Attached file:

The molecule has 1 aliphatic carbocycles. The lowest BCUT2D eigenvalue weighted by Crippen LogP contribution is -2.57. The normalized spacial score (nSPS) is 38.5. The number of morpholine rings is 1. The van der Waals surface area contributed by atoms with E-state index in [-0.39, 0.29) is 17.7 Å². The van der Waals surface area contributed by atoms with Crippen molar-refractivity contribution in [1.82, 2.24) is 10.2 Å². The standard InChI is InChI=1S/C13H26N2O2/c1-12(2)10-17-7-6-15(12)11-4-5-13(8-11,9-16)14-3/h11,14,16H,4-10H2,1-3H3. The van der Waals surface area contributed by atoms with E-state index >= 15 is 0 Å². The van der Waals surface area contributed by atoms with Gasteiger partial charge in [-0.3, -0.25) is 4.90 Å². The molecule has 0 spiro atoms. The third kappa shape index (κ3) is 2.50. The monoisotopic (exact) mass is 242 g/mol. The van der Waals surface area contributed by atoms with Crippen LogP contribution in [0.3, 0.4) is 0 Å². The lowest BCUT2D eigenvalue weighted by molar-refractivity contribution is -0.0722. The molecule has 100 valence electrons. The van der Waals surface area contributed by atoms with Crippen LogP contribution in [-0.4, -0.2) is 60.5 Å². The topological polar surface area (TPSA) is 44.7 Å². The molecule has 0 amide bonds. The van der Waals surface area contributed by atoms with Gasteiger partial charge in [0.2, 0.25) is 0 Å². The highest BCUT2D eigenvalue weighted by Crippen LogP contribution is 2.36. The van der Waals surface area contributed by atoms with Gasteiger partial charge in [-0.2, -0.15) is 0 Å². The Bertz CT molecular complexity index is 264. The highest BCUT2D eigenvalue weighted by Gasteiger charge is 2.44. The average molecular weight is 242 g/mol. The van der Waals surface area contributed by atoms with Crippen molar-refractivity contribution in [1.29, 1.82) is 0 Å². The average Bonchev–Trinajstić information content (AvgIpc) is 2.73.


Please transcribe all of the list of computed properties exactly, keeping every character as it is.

The molecule has 1 aliphatic carbocycles. The lowest BCUT2D eigenvalue weighted by Crippen LogP contribution is -2.57. The normalized spacial score (nSPS) is 38.5. The number of morpholine rings is 1. The van der Waals surface area contributed by atoms with E-state index in [-0.39, 0.29) is 17.7 Å². The van der Waals surface area contributed by atoms with Crippen molar-refractivity contribution in [1.82, 2.24) is 10.2 Å². The standard InChI is InChI=1S/C13H26N2O2/c1-12(2)10-17-7-6-15(12)11-4-5-13(8-11,9-16)14-3/h11,14,16H,4-10H2,1-3H3. The van der Waals surface area contributed by atoms with E-state index >= 15 is 0 Å². The van der Waals surface area contributed by atoms with Gasteiger partial charge in [-0.3, -0.25) is 4.90 Å². The molecule has 0 spiro atoms. The third kappa shape index (κ3) is 2.50. The monoisotopic (exact) mass is 242 g/mol. The van der Waals surface area contributed by atoms with Crippen LogP contribution in [0.3, 0.4) is 0 Å². The lowest BCUT2D eigenvalue weighted by molar-refractivity contribution is -0.0722. The molecule has 100 valence electrons. The van der Waals surface area contributed by atoms with Crippen LogP contribution in [-0.4, -0.2) is 60.5 Å². The topological polar surface area (TPSA) is 44.7 Å². The molecule has 0 amide bonds. The van der Waals surface area contributed by atoms with Gasteiger partial charge in [0.2, 0.25) is 0 Å². The highest BCUT2D eigenvalue weighted by Crippen LogP contribution is 2.36. The van der Waals surface area contributed by atoms with Gasteiger partial charge in [-0.2, -0.15) is 0 Å². The Bertz CT molecular complexity index is 264. The highest BCUT2D eigenvalue weighted by Gasteiger charge is 2.44. The average molecular weight is 242 g/mol. The van der Waals surface area contributed by atoms with Crippen molar-refractivity contribution in [1.29, 1.82) is 0 Å². The average Bonchev–Trinajstić information content (AvgIpc) is 2.73.